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# 009

posted Nov 14, 2012, 11:54 PM by Daniel Wilkins

Continuing with naihanchi and moving on to patsai (passai)...The kata naihanchi-no-go is the shorinryu version of the naha form, sanchin. It is rarely done outside of Okinawa and it is part of the Itosu line. This kata and the naihanchi-no-ju are mostly done during Chibana-ha style demonstrations. A couple of years ago one of my students brought me a video of the kata being performed during a Shorinryu Shidokan taikai on Okinawa. The kata was demonstrated by a Chibana student, K. Shimabukuro. There is one more naihanchi (naifanchi) kata that I learned while living in Japan in 1963. The kata is called Motobu-no-naifanchi. I learned the form from a previous student of Motobu Saru but I did not receive enough formal instruction in the kata to do it justice. Hence, my lack of willingness to offer instruction in this form.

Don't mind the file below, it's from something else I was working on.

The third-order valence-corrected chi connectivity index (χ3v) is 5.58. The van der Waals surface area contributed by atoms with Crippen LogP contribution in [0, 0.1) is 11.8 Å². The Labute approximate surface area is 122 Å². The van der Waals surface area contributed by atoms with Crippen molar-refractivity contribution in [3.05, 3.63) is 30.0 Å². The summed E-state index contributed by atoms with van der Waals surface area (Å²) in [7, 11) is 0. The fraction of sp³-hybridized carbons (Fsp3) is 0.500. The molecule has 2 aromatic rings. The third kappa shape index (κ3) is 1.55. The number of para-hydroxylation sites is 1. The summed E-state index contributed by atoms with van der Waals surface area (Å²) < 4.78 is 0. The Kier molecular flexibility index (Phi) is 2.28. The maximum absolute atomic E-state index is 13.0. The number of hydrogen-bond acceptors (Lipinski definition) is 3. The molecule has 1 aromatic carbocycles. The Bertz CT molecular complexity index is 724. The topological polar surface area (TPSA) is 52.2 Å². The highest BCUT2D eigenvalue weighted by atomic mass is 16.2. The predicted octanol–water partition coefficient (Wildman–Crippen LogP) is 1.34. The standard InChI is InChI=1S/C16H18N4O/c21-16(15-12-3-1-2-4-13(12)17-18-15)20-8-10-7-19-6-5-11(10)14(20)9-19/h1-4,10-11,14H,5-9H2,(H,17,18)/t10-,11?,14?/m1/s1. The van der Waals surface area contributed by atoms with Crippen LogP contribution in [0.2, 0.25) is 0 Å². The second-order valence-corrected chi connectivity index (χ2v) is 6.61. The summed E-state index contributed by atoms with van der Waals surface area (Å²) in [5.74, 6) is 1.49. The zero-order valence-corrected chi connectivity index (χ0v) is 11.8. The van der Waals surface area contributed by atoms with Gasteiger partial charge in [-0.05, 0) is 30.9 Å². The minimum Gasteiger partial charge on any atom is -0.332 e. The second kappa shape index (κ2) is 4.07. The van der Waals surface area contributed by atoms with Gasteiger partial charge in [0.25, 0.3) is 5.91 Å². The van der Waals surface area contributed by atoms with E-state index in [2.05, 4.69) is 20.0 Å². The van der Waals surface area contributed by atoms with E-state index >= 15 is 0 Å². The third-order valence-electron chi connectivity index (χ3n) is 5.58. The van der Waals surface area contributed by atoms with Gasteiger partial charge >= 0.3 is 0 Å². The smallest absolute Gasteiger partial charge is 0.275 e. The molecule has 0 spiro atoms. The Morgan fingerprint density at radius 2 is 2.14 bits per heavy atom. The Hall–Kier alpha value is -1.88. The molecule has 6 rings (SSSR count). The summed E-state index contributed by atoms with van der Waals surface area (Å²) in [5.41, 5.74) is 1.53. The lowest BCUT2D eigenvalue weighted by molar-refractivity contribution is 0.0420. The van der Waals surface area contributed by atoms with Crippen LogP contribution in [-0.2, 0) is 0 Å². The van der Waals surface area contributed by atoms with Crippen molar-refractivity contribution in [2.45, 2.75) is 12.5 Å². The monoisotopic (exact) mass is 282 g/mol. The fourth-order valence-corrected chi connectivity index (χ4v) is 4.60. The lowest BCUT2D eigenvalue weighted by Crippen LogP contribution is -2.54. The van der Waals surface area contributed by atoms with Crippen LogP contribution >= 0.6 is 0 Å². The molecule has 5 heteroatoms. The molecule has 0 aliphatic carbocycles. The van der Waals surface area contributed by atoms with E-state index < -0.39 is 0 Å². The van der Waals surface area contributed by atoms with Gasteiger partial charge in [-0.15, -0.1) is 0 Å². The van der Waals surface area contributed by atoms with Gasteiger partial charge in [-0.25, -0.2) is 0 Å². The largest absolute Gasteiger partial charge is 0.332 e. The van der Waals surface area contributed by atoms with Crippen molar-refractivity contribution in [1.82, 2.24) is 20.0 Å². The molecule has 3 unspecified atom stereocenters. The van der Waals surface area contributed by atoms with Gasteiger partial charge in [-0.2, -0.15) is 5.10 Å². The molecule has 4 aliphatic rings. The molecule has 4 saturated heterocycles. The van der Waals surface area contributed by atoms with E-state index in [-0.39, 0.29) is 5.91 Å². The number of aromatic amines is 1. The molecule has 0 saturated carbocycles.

My favorite kata are the patsai series. I teach three patsai kata (Chibana-ha line), patsai no sho, patsai no dai and koryu patsai (also referred to as patsai no guwa). Now this may become a little confusing so bear with me. The kata patsai guwa was the original patsai sho. The present patsai sho (I am a Chibana-ha practitioner) was the original patsai dai. Chibana Dai Sensei learned the kata, Tawada no patsai, from his brother-in-law, Tawada. In 1914 Chibana Dai Sensei demonstrated the kata in front of his teacher, Itosu Ankoh. Itosu was impressed and advised Chibana to preserve the kata in his teaching. Chibana Dai Sensei then move the kata around. The old patsai dai was re-named patsai sho. The Tawada patsai was renamed patsai dai. And the older version of patsai sho was originally re-named patsai guwa and later changed in 1978 to koryru (ancient/old) patsai. The change was made by the late Miyahira Katsuya, the then president of Chibana Dai Sensei's association, the Okinawa Shorinryu Karatedoh Kyokai.

The patsai kata that I have documented include the following: Chibana-no-patsai (as taught by the Zen Nippon Karatedoh Renmei), Tawada-no-patsai, Matsumura-no-patsai, Tomari-no-patsai, Matsumora-no-patsai dai ichi, Matsumora-no-patsai dai ni, Kyan-no-patsai, Motobu-no-patsai, Ishimine-no-patsai, Itosu (shotokan)-no-patsai and Chibana Dai Sensei's patsai sho and dai.